What we homeowners have in common are maintenance and solving problems around the home. When most of us step out the door, we see something that needs our attention. If not, it certainly will make itself apparent later.
A problem made itself apparent when I stepped out the door one day on my way to my car in the driveway. Most of us enjoy just walking around our homes, admiring the effects of our daily maintenance, enjoying its appearance, especially in the spring when the plants begin to bloom. It’s restful and we enjoy the day, but let roots appear under our driveway and our joys are over. This is the case when trees are near an asphalt driveway. It is especially disturbing when we compare it to the appearance before the roots showed. The next thought is, “How we are going to deal with the problem without tearing up the surface of the driveway?” I suppose there are possible other methods for solving such problems.
I have developed a method, not being aware of others that might just solve this problem.
The largest crack stretches about 5 feet along the edge of the driveway. There are several others that aren’t as large. The widest part of the crack is about 1½ inches. The root must be a large one, just looking at the size of the crack.
There were four items I thought were necessary to do the project: A pick mattock, a long electric chord on a reel, a pad to sit on, and a large slow-turning drill. Attached to the drill is a 15-inch long masonry drill bit to serve as a probing tool to search for the root. The pick mattock was not used, it was just there for possible use.
Begin the probing where the root enters the driveway. In the process of probing for roots, no matter where they are, consideration must be given to the effect on the tree. Severing a large root may damage the tree. With a little practice, one can determine the size of the root — they are about 2 to 8 inches below the crack. I have learned that the length of a root extends out no farther than the most-distant limb of a tree.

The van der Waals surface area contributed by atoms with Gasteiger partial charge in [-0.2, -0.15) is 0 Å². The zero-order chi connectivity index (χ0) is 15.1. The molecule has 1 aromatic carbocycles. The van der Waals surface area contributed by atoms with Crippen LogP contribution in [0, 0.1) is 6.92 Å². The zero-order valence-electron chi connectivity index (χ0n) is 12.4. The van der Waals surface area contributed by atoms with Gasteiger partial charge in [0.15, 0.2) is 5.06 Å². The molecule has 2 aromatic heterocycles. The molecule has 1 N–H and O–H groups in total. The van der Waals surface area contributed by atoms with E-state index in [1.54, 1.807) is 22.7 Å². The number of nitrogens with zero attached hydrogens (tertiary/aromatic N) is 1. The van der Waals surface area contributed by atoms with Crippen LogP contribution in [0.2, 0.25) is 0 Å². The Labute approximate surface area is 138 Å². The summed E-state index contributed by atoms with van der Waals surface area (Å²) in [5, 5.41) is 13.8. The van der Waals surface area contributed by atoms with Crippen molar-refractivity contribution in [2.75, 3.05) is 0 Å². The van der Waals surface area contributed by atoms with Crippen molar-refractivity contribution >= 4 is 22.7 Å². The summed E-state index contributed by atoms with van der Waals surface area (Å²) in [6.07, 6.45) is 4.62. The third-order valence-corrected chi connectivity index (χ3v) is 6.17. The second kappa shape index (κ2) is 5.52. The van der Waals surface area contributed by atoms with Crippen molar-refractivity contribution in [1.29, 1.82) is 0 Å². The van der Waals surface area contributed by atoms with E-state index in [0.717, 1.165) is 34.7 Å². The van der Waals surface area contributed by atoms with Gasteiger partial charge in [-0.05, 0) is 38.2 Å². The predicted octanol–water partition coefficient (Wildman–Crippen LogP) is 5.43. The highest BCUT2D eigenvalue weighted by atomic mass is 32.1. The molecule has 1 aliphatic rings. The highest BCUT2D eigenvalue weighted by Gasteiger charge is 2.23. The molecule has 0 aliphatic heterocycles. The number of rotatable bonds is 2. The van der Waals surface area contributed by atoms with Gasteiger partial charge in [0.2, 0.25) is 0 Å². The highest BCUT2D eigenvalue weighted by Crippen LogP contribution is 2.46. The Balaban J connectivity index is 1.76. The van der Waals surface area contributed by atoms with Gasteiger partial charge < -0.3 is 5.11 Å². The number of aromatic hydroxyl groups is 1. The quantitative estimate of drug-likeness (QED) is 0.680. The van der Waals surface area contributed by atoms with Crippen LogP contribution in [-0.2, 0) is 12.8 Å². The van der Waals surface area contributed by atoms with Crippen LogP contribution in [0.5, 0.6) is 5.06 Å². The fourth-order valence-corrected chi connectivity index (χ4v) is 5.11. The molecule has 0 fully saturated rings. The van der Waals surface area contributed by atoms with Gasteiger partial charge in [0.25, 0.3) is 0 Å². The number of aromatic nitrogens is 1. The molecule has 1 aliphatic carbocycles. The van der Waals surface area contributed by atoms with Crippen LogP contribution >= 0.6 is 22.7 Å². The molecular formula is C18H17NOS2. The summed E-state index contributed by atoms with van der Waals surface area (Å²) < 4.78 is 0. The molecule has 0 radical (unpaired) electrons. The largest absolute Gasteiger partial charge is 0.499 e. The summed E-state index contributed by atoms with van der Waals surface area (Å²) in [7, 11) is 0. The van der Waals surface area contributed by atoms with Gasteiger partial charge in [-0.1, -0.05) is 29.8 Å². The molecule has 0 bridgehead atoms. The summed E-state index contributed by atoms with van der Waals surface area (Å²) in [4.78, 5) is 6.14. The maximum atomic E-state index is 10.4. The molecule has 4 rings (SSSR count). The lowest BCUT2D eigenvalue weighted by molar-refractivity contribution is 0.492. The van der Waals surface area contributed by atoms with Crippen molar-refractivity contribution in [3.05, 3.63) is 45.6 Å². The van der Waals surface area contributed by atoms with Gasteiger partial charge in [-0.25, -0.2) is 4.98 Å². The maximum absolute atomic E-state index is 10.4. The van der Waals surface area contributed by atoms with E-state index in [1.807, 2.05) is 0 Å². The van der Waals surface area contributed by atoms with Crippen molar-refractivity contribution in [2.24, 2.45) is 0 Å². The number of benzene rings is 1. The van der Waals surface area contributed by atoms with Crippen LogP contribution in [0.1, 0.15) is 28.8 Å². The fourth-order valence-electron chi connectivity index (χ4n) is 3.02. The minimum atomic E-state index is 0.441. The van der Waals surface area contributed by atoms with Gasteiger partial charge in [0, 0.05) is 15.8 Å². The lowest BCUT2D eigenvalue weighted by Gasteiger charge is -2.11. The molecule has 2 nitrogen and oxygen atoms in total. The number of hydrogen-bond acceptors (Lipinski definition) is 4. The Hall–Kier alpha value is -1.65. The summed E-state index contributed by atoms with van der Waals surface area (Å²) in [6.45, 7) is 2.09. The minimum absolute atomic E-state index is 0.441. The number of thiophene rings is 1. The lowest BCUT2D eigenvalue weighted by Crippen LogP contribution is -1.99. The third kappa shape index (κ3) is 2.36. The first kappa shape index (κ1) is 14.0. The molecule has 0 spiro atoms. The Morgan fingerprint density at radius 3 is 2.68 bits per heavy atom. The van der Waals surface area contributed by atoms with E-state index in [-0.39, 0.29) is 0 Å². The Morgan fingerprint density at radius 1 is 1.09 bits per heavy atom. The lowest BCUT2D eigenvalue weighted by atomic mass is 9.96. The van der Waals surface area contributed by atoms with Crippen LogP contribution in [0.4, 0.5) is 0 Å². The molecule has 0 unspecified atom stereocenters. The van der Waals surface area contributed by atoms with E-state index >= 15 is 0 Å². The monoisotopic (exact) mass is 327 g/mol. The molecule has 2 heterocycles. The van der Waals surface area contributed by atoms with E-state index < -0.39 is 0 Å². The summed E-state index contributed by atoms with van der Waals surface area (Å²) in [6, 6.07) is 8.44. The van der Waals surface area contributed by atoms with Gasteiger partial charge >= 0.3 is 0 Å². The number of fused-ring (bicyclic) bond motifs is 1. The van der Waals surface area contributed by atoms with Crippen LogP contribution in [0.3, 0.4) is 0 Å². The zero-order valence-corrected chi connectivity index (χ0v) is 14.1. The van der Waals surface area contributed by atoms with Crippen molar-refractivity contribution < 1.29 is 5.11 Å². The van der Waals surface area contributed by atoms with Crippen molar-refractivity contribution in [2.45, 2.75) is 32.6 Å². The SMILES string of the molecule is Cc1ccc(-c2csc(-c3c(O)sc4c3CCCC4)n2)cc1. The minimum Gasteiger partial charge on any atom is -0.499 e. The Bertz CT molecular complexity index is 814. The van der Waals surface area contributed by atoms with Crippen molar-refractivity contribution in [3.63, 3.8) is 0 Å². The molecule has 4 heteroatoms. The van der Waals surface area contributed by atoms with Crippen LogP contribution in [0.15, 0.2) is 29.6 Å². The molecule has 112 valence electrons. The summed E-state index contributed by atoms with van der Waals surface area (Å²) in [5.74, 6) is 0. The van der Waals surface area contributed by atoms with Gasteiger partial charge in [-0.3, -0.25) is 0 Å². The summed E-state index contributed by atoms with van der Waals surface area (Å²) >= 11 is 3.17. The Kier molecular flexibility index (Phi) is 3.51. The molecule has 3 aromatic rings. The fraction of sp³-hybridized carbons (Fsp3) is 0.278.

The objective was to drill through the crack in an attempt to hit the root. Once the root had been detected, make several attempts in up and down motions to sever the root without making another hole in the surface of the driveway.
There was a distinct difference in determining whether the object struck by the probing drill bit was a root or a large rock. A root has a much softer impact when the drill bit hits it. Judgment will determine this. At times, the bit turned up wood chips, noting that pay dirt had been hit, but most of the time that didn’t occur.
So what happens next? Well, now we have to wait to see if my approach to the root problems is correct. Did I completely sever the roots? I suppose it will take at least a year to determine the results. If the root deteriorates, the cracks will shrink to the normal driveway surface. Then all that has to be done will be to fill in some small holes with a material that will match the original driveway surface. All that will be seen will be a few, neat little spots made by the drill. The whole problem will have been solved without tearing up any part of the driveway. Try it — it might just work.
Francis Bond lives in Richmond Hill.